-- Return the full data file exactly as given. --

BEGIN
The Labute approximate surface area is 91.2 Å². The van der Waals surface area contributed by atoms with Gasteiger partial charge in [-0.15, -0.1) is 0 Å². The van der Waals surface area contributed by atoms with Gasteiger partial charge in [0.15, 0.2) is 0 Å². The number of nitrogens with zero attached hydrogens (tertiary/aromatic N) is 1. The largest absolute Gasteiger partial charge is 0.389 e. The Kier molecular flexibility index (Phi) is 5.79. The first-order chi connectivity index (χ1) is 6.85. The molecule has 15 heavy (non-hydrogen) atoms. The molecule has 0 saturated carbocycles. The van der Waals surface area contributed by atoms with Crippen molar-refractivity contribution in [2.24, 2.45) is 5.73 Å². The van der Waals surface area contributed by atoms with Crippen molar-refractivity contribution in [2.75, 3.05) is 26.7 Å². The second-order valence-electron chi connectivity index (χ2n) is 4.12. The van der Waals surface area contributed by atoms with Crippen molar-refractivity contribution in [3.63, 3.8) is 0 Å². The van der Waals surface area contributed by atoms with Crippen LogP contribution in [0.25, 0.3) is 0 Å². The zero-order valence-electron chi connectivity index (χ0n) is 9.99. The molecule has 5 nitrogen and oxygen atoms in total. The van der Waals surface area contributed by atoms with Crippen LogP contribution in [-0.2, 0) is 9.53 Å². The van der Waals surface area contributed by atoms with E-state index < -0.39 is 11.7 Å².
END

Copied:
The Labute approximate surface area is 91.2 Å². The van der Waals surface area contributed by atoms with Gasteiger partial charge in [-0.15, -0.1) is 0 Å². The van der Waals surface area contributed by atoms with Gasteiger partial charge in [0.15, 0.2) is 0 Å². The number of nitrogens with zero attached hydrogens (tertiary/aromatic N) is 1. The largest absolute Gasteiger partial charge is 0.389 e. The Kier molecular flexibility index (Phi) is 5.79. The first-order chi connectivity index (χ1) is 6.85. The molecule has 15 heavy (non-hydrogen) atoms. The molecule has 0 saturated carbocycles. The van der Waals surface area contributed by atoms with Crippen molar-refractivity contribution in [2.24, 2.45) is 5.73 Å². The van der Waals surface area contributed by atoms with Crippen molar-refractivity contribution in [2.75, 3.05) is 26.7 Å². The second-order valence-electron chi connectivity index (χ2n) is 4.12. The van der Waals surface area contributed by atoms with Crippen molar-refractivity contribution in [3.63, 3.8) is 0 Å². The van der Waals surface area contributed by atoms with Crippen LogP contribution in [0.25, 0.3) is 0 Å². The zero-order valence-electron chi connectivity index (χ0n) is 9.99. The molecule has 5 nitrogen and oxygen atoms in total. The van der Waals surface area contributed by atoms with Crippen LogP contribution in [-0.2, 0) is 9.53 Å². The van der Waals surface area contributed by atoms with E-state index < -0.39 is 11.7 Å².